Sunday, October 16


I'm getting frustrated with Windows. Specifically, I ought to be able to search a folder the same way I search my iTunes library. By way of typing a filename in a search window the files are narrowed down with every keystroke.

Vince has a new G4 laptop and was showing me Spotlight on the Tiger OS, it works along those lines. I wonder if Linux has something up that alley. It seems to me that Windows Explorer is becoming incredibly outdated.


UPDATE: I don't know a thing about Linux, so reading this helped. Here's some points I took away from my reading:

  • The 'typical' Linux user is a hobbyist: He uses computers because computers are fun, programming is fun, hacking is fun. And Linux is a far better OS for a hacking hobbyist: He can take it apart to its most fundamental level, and reassemble it exactly as he sees fit.

    However, the current influx of Linux users has a large percentage of non-hobbyist non-hackers. They want a computer that Just Works, a computer that works like Windows. They aren't interested in spending time setting up Linux to make it work the way they want it, they want it to work like that out-of-the-box.

    And that's perfectly okay, but from the typical Linux user's perspective, this is like somebody who wants a Lego car that comes pre-assembled and glued together so it can't come apart. It is alien to their understanding. The only way they can react is with a baffled "Why would anybody want that?"

    It's baffling. If you want a ready-made model car, buy a toy car. If you want a car you can build and take apart, buy Lego. Why would anybody want a Lego car that can only be used as a toy car? The whole point of Lego is that you have fun assembling it yourself!

    This is how a typical Linux user reacts to the "Why can't it Just Work?" brigade: "If you want it to Just Work, use Windows. If you want to hack it, use Linux. Why would you ever want to switch to Linux if you have no interest in taking advantage of its open source nature?"

    The answer, usually, is that they don't actually want to move to Linux. They just want to get away from Windows: They're running away from viruses; they're fleeing malware; they're striving to be free of restrictions on how they use their paid-for software; they're trying to escape from the clutches of the E.U.L.A. They aren't trying to get into Linux, they're trying to get out of Windows. Linux is simply the best-known alternative.

  • Before you decide you want to switch to Linux, ask yourself "Why do I want to switch?"

    If the answer is "I want an OS that puts all the power in the hands of the user and expects him to know how to use it": Get Linux. You'll have to invest a substantial amount of time and effort before you get it to where you want it, but you'll eventually be rewarded with a computer that works exactly the way you want it to.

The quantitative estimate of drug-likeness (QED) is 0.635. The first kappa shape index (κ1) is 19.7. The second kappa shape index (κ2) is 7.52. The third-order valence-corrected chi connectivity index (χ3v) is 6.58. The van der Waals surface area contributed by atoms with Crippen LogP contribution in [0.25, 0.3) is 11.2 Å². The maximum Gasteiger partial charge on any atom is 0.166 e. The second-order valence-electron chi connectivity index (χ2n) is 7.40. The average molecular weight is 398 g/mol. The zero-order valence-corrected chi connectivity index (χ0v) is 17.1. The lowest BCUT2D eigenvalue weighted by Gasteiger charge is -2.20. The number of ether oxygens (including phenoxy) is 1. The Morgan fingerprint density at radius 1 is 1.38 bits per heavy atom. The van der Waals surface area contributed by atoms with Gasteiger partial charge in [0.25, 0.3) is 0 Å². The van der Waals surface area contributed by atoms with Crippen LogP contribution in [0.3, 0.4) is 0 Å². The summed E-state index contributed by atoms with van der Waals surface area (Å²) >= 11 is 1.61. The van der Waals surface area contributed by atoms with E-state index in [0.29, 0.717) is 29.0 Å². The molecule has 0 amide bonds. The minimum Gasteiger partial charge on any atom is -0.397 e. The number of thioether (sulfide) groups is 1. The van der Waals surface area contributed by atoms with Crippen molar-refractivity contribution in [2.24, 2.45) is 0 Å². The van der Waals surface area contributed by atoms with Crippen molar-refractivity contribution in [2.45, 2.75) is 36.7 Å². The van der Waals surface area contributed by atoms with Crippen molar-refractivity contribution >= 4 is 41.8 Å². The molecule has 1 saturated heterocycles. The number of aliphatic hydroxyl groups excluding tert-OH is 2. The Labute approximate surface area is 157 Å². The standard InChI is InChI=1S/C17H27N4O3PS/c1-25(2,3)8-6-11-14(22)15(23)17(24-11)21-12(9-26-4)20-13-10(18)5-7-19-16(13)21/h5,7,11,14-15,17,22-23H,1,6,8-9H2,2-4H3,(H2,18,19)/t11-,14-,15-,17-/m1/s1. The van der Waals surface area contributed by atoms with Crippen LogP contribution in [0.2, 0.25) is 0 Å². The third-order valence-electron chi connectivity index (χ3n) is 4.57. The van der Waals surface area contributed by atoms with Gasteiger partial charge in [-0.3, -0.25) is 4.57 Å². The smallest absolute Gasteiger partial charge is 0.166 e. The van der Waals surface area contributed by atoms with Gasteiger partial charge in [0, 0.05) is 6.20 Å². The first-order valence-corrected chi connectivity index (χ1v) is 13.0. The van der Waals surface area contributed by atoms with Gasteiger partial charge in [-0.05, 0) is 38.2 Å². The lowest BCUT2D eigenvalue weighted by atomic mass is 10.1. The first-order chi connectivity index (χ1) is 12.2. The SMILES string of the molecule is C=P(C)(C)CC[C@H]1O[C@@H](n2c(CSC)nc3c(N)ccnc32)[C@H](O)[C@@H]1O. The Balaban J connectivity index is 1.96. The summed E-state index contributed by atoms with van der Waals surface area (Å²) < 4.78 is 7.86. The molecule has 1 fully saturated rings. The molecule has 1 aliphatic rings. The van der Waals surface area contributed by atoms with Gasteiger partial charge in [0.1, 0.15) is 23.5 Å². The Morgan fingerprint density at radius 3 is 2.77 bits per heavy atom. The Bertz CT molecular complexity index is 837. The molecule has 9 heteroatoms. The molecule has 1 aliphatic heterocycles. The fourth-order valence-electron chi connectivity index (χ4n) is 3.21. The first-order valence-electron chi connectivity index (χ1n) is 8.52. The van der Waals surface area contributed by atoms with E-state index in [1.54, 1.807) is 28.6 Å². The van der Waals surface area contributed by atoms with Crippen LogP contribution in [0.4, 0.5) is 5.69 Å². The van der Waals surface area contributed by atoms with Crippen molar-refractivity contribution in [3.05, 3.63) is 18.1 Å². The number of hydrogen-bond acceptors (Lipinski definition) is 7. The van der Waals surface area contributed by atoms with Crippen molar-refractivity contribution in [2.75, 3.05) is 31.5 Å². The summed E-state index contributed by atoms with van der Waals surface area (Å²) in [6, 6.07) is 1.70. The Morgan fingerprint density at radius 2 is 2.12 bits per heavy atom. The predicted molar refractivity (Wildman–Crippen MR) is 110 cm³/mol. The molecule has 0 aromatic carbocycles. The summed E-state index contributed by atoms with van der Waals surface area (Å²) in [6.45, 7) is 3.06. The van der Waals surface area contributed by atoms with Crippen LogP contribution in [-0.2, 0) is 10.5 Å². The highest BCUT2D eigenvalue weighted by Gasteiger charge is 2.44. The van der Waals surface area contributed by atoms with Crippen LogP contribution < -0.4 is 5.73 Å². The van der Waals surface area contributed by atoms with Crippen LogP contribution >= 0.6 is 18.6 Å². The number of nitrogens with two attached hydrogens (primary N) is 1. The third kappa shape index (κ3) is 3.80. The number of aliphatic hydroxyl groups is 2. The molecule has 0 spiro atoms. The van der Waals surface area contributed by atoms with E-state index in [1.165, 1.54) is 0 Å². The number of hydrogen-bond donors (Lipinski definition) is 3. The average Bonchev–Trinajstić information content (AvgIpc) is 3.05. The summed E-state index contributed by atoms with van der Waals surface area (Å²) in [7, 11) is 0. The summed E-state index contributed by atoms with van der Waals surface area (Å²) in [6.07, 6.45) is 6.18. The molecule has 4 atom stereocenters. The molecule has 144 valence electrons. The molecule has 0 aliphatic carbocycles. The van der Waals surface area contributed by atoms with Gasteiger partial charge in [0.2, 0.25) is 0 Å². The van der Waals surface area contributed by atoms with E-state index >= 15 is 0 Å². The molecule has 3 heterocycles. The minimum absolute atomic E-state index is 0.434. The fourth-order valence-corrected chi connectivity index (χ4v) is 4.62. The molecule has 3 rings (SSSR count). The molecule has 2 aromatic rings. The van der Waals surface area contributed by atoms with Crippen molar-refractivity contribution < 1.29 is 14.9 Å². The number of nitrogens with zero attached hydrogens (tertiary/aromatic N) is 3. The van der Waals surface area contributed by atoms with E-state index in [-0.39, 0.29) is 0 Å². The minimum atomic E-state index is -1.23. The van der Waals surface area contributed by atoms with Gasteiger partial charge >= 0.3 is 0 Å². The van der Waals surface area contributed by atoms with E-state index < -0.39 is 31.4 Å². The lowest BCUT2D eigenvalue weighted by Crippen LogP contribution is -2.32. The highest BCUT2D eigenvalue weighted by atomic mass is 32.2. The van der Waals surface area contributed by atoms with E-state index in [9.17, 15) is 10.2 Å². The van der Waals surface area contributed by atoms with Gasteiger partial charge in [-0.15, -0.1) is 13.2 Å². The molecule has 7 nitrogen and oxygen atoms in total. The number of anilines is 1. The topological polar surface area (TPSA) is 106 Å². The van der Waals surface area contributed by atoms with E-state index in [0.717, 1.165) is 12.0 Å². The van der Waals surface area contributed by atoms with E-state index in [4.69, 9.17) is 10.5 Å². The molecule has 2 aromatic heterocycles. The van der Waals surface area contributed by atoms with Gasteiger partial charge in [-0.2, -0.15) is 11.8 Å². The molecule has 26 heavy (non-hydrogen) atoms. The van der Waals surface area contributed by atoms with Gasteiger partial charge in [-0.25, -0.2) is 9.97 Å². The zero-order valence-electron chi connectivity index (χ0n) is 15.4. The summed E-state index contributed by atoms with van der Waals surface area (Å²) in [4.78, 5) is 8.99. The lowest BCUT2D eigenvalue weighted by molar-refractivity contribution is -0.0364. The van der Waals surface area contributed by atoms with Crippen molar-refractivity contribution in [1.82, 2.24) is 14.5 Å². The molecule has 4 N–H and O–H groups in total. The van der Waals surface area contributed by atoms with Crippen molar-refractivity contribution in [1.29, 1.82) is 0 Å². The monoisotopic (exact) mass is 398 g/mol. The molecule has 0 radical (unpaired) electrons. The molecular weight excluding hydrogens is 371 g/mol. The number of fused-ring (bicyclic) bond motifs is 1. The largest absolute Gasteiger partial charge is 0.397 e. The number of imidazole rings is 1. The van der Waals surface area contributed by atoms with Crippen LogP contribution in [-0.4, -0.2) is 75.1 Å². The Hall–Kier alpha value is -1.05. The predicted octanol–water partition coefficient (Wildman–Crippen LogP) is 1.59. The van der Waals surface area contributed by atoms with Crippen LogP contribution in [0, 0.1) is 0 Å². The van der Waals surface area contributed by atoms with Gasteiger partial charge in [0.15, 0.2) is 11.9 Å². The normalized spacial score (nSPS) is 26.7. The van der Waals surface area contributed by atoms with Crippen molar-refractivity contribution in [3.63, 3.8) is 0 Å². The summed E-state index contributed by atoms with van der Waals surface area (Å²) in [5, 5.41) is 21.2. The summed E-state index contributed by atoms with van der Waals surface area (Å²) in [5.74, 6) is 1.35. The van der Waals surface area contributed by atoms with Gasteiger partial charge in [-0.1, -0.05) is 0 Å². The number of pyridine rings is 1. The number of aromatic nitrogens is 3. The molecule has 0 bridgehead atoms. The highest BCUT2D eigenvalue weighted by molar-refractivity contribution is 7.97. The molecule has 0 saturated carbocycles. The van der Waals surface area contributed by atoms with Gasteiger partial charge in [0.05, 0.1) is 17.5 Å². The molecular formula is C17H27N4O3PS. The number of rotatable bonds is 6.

BUT. . .

    If the answer is "I want Windows without the problems": Do a clean install of Windows XP SP2; set up a good firewall; install a good anti-virus; never use IE for browsing the web; update regularly; reboot after each software install; and read about good security practices. I myself have used Windows from 3.1 through 95, 98, NT, and XP, and I have never once had a virus, suffered from spyware, or been cracked. Windows can be a safe and stable OS, but it relies on you keeping it that way.

    If the answer is "I want a replacement for Windows without the problems": Buy an Apple Mac. I've heard wonderful things about the Tiger release of OS X, and they've got some lovely-looking hardware. It'll cost you a new computer, but it'll get you what you want.

    In either case, don't switch to Linux. You'll be dissapointed with both the software and the community. Linux is not Windows.

I have some thinking to do. And I have about 70 GB unformatted on my HD that I could install Linux on. Maybe I'd dig it.


Fuz, suffering horribly from a case of afcelzf said...

I take it a cheap Mac is not in the cards, then?

*shrug* No harm in asking.

In any case, Linux can be…well, not painful to use. But I wouldn't want to make it my full-time desktop OS.

Kris said...

Ubuntu is a hot distro right now.

DM said...

I do dig on the Mac thing; if you're ever intersested in serious computer gaming, though, you're a bit stuck. I think if you've got some aptitude for perpetually fucking around w/your OS, then it's probably worthwhile. I know that Linux can support a broad range of things, and does them fairly well, and since most viruses and the like are written for Windows, you're pretty money, most of the time.

Hell, if I had in an interest in programming, I'd probably take Linux, since I tweak Magic decks on a daily basis. The perpetual fucking with something that works just fine as is, is, for me I guess, almost compulsatory.